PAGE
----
Montana State University

Spring 2007





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Mountains and Minds

Prayers and family take Native leader 'where no one else has gone before' April 02, 2007 by Carol Schmidt • Published 04/02/07


'I want nothing more than to make the world better for my children and grandchildren.' --Henrietta Mann
'I want nothing more than to make the world better for my children and grandchildren.'--Henrietta Mann


One warm May morning some 72 years ago, deep in the Oklahoma Dust Bowl and the poverty of the Great Depression, the family of newborn Henrietta Mann assembled. They passed the infant from person to person around their tight circle.

The baby came to Mann's great-grandmother, a Cheyenne prayer woman, who held the child as if she were holding a sacred pipe, offering the baby to the four sacred directions. Then she presented the child to the sky and to the earth, all the time praying for the child's future.

"I don't know what my great-grandmother said," says Mann, herself now an elder in the Southern Cheyenne tribe. "I think her prayer was for an extremely long and good life. And while it has been a life, like most, full of ups and downs, it has been a good life."

Mann believes that the love and prayers of her family launched her on her trajectory that has "sometimes taken me where no one else has gone before."

"When you are loved like that, you know you have responsibilities and want to be the best you can be," said Mann, who is one of the country's most respected indigenous educators, a Native American leader and a spiritual grandmother for Indians and non-Indians alike.

Mann does this all from her base at Montana State University, where she is currently a special assistant to MSU President Geoff Gamble. In 2000, Mann migrated to MSU from the University of Montana to become the endowed chair for the MSU Native American Studies Department. Mann had been at UM intermittently for 28 years and was nationally recognized, having been selected in 1991 as one of the top 10 college professors in the country by Rolling Stone magazine.

"There aren't many endowed chairs in Native American Studies in the entire country," Mann said. MSU's offer was an opportunity she had to take.

Mann's arrival at MSU coincided with Gamble's. The two shared interests and values. Gamble tapped Mann to help him with several projects and then asked her to serve as a presidential assistant when she retired. Together they established MSU's Council of Elders, composed of leaders of all of Montana's tribes. They are now fund-raising for a planned $10-million Native American Studies Center, $2 million of which is targeted to provide scholarships for Native American students.

"Henri Mann has a wonderful balanced approach to every issue and matches compassion and empathy with political and personal strength to achieve incredible results," Gamble said of Mann. "It is a joy to work with her, and MSU is blessed to have her as part of our leadership team."

"I have my dream job," Mann said. "I love MSU. And it's been my pleasure to serve a very good-hearted and visionary president here and help him do his work."

While Native American education has been the backbone of Mann's work for more than 50 years, she is increasingly sought out as a spiritual mentor. She has prayed at ceremonies ranging from an indigenous gathering in New Zealand to Ground Zero. She has prayed at Stonehenge, and at Cape Canaveral when Indian astronaut John Harrington went to space. Her ardent prayers in her native Cheyenne language have transformed many an MSU event.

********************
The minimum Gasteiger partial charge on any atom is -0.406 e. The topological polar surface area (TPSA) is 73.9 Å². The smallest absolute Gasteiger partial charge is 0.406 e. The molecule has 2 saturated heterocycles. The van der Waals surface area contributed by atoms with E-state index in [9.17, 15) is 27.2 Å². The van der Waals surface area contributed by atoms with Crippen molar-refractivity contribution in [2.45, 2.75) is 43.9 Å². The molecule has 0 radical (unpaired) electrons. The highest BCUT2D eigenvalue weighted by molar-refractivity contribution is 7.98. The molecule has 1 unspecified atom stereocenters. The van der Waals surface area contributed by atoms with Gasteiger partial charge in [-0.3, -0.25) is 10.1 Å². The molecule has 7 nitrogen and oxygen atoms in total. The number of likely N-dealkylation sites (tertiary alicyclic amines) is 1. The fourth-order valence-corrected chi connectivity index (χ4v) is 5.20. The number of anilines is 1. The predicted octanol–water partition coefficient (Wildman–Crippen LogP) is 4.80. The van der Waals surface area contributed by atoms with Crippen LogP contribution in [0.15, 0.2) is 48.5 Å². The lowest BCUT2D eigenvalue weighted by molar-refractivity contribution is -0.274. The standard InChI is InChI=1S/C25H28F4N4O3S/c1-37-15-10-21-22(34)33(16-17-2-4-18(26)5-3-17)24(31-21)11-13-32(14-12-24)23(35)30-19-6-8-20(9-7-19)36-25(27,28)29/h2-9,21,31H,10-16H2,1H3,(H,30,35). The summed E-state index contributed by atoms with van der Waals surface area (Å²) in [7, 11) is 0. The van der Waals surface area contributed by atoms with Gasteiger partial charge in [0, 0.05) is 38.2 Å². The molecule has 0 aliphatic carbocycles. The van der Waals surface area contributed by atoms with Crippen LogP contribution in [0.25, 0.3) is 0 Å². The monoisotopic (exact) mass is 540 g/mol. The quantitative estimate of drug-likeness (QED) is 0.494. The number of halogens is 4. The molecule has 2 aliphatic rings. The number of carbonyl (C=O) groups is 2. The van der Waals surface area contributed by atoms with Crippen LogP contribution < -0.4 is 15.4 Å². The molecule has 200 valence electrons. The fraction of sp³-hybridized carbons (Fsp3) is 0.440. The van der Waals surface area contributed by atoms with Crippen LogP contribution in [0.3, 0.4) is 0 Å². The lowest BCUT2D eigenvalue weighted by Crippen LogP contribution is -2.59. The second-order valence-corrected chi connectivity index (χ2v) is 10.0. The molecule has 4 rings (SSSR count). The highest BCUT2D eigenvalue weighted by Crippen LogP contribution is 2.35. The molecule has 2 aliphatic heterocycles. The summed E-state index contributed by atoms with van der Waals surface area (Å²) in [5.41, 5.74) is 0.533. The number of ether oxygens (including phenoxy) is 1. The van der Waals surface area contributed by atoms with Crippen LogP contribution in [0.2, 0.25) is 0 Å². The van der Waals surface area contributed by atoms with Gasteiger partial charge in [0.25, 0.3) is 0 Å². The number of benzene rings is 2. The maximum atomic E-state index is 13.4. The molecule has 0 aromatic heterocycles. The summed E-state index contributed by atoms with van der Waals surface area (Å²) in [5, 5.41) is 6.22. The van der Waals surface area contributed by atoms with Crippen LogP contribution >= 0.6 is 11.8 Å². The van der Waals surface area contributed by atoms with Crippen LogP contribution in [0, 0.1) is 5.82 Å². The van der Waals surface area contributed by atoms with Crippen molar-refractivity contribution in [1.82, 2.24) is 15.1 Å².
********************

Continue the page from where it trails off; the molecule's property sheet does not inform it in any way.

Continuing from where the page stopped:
"I obviously was called to be a prayer woman by my parents and my grandfather," said Mann, who begins each day with a long prayer in Cheyenne. Mann's three children have been similarly called.

Mann said her valued ability to navigate in the world of the Indians and non-Indians was a result of her heritage. Her mother was a strong Christian, and each Sunday Mann would go to church with her and later in the evening attend Cheyenne prayer meetings with her father. Today that duality is clearly reflected in Mann's personal style. A chic white contemporary spike haircut and red designer glasses frame a Cheyenne face mirroring the wisdom of ages. Scarlet-lacquered fingernails grasp an eagle claw pendant, an ancient symbol of her people.

"I'm not conventional," Mann admits. "I never have been. But I know where there are boundaries and I push them."

Mann knew she wanted to be a teacher early and was just 16 when she enrolled at Southwestern Oklahoma State in Weatherford, close to her native Hammon, Okla., a "little bitty town." She earned a master's degree from Oklahoma State and a doctorate from the University of New Mexico. Her career, which began as a middle-school English teacher in Barstow, Calif., progressed to some of the most respected universities in the country, including tours at Harvard and the University of California, Berkeley.

"I was aware that I was at the forefront of a generation that was expected to go out and be an interpreter of our culture," Mann said.

Mann has spent an increasing amount of time back in Oklahoma, since accepting the position of interim president of the Cheyenne and Arapahoe Tribal College in Weatherford. Recently the college and her tribe in Oklahoma paid homage to Mann with an honor dance, a great tribute among her people. She has been asked to take the college presidency permanently, but Mann said that would mean she would need to leave Montana and she's not ready for that. Nor is she ready to turn over her leadership to an upcoming generation of young Indian students.

"I'm not yet at a point when I can say to them 'now you take care of it'," Mann said. "There is so much to be done. I still feel the need to effect some positive changes in life. To be of assistance. I want nothing more than to make the world better for my children and grandchildren."